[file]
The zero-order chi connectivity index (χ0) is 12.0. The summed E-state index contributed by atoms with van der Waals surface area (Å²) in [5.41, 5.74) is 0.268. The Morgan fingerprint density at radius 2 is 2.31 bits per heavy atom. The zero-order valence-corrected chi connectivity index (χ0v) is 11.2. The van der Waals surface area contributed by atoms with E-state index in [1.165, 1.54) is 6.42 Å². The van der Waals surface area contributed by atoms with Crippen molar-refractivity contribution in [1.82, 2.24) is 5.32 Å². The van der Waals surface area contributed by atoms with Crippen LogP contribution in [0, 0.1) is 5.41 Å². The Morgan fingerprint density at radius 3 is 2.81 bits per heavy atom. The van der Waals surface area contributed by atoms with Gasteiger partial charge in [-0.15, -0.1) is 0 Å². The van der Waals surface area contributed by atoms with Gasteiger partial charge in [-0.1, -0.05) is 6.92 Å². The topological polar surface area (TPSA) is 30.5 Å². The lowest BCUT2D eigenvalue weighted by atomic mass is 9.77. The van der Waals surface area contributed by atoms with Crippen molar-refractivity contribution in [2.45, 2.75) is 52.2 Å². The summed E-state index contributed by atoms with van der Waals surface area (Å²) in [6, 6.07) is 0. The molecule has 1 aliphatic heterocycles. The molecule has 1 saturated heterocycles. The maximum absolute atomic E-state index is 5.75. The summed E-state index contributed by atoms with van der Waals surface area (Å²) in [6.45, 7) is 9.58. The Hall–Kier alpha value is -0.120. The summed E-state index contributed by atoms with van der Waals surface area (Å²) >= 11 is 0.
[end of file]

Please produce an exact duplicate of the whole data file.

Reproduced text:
The zero-order chi connectivity index (χ0) is 12.0. The summed E-state index contributed by atoms with van der Waals surface area (Å²) in [5.41, 5.74) is 0.268. The Morgan fingerprint density at radius 2 is 2.31 bits per heavy atom. The zero-order valence-corrected chi connectivity index (χ0v) is 11.2. The van der Waals surface area contributed by atoms with E-state index in [1.165, 1.54) is 6.42 Å². The van der Waals surface area contributed by atoms with Crippen molar-refractivity contribution in [1.82, 2.24) is 5.32 Å². The van der Waals surface area contributed by atoms with Crippen LogP contribution in [0, 0.1) is 5.41 Å². The Morgan fingerprint density at radius 3 is 2.81 bits per heavy atom. The van der Waals surface area contributed by atoms with Gasteiger partial charge in [-0.15, -0.1) is 0 Å². The van der Waals surface area contributed by atoms with Gasteiger partial charge in [-0.1, -0.05) is 6.92 Å². The topological polar surface area (TPSA) is 30.5 Å². The lowest BCUT2D eigenvalue weighted by atomic mass is 9.77. The van der Waals surface area contributed by atoms with Crippen molar-refractivity contribution in [2.45, 2.75) is 52.2 Å². The summed E-state index contributed by atoms with van der Waals surface area (Å²) in [6, 6.07) is 0. The molecule has 1 aliphatic heterocycles. The molecule has 1 saturated heterocycles. The maximum absolute atomic E-state index is 5.75. The summed E-state index contributed by atoms with van der Waals surface area (Å²) in [6.45, 7) is 9.58. The Hall–Kier alpha value is -0.120. The summed E-state index contributed by atoms with van der Waals surface area (Å²) >= 11 is 0.